European Central Bank
Since this is the season for giving thanks in the US, we might give some consideration to the unsung heroes who have been underwriting a big chunk of our economic recovery of late. Actually, we literally owe our future to them - in more ways than one. Since there are no free lunches in economics (that we all must agree on), somebody has to pay for this. And it should be obvious by now who that will be: our children and grandchildren (and at this rate, probably their children and grandchildren too).
Meanwhile, in politics and economics we live in a fantasy world. The feds claim to improve our economy. We pretend to believe it. Did a central bank ever add one single centime, one peseta, one zloty or one fraction of a mill to the world’s wealth? Not that we are aware of. But all over the world, central bankers pretend to sweat and toil on behalf of mankind – correcting… adjusting… nullifying the decisions of honest men and women going about their daily business. Interest rates are too high! Inflation is too low! Not enough demand! Too much savings! They are omniscient as well as all-powerful.
A “YES” vote for the gold referendum is a first step towards redressing the imbalance that exists between the SNB and the people of Switzerland. A “YES” vote will begin a process to restore restraint, accountability, and transparency on an institution that took advantage of the removal of its previous gold holding constraint already once before to explode its balance sheet, reinvent itself as a hedge fund, and significantly expand into areas of policy far beyond its original remit. Central banks should be lenders of last resort and systemic regulators. In a direct democracy, decisions regarding taxation, membership in trade / political unions, and the autonomy of the national currency should be determined by popular vote not decreed or circumvented by central bank edict.
Long ago, Keynes himself pointed out, perhaps inadvertently, the profound difference between GDP and wealth. If we merely want a higher GDP print - which measures spending, not wealth - governments should handout spoons so that millions of citizens can dig holes and millions more refill them. It would appear that the statesmen of Brussels are fixing to try the modern day equivalent of just that.
Central bankers reached a new low overnight when Swiss National Bank President Thomas Jordan warned of "disastrous consequences" from a pulpit in a church on a historic hill in the town of Uster, Switzerland, which Bloomberg dubbed the 'sermon on the hill.' "Hungry people don't stay hungry for long, they get hope from fire and smoke as they reach for the dawn..."
More of the same blather from Europe as following Weidmann's earlier comments with regard the high-hurdles that the ECB still faces over sovereign QE, Coeure has come out to counter that by noting that the ECB does not have to see deflation to act and that they want to have a discussion of asset-purchases next week. EUR faded the Weidmann gains and Gold and silver are sliding as USD strengthens.
Why is Bitcoin dangerous and of little intrinsic value? Because my local Central Banker Told Me So! - OR - The lasting message from the highly Centralized, Centrally Planned, Central Banks of the World? "We think, so you don't have to!"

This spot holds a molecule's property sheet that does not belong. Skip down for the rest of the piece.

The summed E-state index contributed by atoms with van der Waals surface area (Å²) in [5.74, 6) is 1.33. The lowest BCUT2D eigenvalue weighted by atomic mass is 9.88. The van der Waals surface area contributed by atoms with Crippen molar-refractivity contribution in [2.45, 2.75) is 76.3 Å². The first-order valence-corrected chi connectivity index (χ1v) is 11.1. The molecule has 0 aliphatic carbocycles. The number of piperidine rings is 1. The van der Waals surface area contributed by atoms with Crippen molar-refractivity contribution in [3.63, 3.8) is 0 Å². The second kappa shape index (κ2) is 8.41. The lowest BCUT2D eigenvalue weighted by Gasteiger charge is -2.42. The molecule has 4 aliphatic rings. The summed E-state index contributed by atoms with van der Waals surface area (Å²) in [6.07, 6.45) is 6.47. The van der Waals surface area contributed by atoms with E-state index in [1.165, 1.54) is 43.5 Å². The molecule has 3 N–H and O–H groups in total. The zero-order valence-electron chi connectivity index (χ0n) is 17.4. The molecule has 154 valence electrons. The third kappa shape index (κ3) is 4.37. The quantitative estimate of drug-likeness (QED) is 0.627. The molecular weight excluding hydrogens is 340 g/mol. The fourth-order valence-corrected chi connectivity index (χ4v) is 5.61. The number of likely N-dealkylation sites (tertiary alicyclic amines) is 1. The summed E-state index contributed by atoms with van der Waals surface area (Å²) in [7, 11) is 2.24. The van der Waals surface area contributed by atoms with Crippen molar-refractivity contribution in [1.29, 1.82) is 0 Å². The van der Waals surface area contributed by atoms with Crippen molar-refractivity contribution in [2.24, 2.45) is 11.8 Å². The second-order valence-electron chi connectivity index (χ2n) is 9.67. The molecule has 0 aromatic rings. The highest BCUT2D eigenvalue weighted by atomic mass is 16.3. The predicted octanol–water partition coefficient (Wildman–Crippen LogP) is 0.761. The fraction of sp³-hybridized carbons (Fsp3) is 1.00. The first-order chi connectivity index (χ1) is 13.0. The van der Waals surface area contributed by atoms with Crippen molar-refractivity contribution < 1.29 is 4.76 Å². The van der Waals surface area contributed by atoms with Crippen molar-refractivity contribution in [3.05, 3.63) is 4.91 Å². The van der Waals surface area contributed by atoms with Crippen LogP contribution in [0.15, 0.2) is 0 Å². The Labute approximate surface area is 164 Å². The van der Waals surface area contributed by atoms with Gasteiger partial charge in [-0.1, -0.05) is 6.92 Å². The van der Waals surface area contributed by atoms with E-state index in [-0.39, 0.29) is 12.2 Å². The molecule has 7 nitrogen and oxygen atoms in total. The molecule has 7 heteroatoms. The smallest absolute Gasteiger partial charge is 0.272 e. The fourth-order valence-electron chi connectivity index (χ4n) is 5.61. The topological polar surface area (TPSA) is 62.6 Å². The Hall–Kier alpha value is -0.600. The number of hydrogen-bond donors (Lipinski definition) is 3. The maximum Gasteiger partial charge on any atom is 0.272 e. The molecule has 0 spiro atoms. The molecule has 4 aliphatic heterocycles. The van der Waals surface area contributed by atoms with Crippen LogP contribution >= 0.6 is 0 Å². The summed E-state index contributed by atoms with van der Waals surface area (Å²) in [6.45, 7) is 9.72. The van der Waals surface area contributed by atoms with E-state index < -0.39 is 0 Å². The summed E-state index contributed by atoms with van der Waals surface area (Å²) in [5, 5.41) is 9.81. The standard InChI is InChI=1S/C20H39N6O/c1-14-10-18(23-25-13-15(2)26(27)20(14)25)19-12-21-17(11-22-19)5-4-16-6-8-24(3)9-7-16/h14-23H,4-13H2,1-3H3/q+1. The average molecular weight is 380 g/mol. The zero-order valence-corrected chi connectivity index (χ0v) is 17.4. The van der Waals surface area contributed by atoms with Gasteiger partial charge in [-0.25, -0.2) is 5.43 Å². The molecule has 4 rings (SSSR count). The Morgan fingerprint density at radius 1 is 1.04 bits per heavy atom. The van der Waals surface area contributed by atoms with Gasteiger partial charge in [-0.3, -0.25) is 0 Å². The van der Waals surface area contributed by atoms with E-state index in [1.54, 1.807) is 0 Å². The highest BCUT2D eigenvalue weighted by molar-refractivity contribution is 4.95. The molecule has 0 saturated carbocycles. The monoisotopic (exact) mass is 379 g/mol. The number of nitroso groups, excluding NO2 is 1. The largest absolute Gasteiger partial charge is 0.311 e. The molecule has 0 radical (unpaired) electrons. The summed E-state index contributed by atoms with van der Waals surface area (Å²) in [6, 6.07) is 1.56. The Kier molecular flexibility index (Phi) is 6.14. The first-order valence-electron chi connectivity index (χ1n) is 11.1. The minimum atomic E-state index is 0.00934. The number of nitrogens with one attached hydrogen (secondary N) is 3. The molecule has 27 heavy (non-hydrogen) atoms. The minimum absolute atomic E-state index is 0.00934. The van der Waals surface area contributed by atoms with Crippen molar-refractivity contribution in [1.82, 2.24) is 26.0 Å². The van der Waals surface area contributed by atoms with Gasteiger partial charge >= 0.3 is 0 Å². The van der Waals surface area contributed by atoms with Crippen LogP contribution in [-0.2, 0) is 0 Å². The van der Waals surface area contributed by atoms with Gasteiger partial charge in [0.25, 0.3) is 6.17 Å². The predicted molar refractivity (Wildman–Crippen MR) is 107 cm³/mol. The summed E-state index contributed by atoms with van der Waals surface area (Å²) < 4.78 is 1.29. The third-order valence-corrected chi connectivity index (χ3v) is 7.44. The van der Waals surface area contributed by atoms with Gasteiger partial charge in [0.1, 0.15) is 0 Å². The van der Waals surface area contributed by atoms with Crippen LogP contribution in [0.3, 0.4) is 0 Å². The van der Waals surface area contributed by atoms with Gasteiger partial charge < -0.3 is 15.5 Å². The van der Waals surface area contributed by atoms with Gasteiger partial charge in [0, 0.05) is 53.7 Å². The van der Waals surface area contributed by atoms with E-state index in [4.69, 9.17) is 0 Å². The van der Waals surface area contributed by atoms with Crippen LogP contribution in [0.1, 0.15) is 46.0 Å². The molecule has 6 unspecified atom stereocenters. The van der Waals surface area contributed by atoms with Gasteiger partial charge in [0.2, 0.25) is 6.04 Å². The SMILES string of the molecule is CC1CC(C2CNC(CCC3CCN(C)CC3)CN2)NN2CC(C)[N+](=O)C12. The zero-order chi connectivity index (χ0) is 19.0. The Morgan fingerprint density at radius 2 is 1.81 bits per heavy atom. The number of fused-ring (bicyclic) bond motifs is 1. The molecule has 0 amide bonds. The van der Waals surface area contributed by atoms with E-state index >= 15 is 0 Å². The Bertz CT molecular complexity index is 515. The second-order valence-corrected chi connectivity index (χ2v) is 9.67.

As the debate regarding whether or not Switzerland should keep the bulk of its gold reserves at home on Swiss soil reaches it's climax - the referendum takes place on Sunday - it is telling that the Dutch announced on Friday that they have just secretly repatriated 122 tonnes of their sovereign gold reserves from New York back to Amsterdam.
Goosing stocks ever higher will eventually push wealth inequality to the point that it unleashes social instability.
"Even if economic conditions continue improving, equity prices are bound to fall sharply at some point, inflicting painful losses on investors. This is what happened in 1987, roughly five years into the last structural bull market. Boom-bust cycles are inevitable because improving economic conditions encourage speculative excesses, which are then blown away as greed gives way to fear."
November 21 - Gold $1197.50 up $6.80 – Silver $16.40 up 26 cents
Bill Cosby And GATA
Recent polls show pro-default parties growing popular in peripheral euro-area countries such as Greece, Italy and Spain. As Bloomberg Brief's Maxime Sbaihi notes, in a depressed economic environment, their promises to restructure public debt might soon bring them to power and tempt traditional parties to adopt their ideas. This return of political risk in the euro area doesn’t appear to be priced in by market participants. As Italy's Beppe Grillo recently exclaimed, "we will leave the Euro and bring down this system of bankers, of scum."
"QE is a necessary condition for recovery in Europe, but is not sufficient in itself. The question is where does this bridge take us? The eurozone can survive a couple more years of miserable growth, but it can’t go on forever like this before people lose hope. There is political risk almost everywhere."
The financial system is lurching towards the next round of the Great Crisis that began in 2007.
Can beggars be choosers again? Judging by the drop in Greek bond prices, the answer is no. As Bloomberg reports, Greek PM Samaras is pushing back against Troika demands for up to $3 billion more savings (i.e. cuts to spending) in 2015. "It's crucial that Greek authorities work with the troika to complete the current review,” but with the government in Athens refusing to concede there is a funding hole, the standoff means Greece may miss a Dec. 8 deadline for agreement on the steps required to unlock the 'aid' tranche.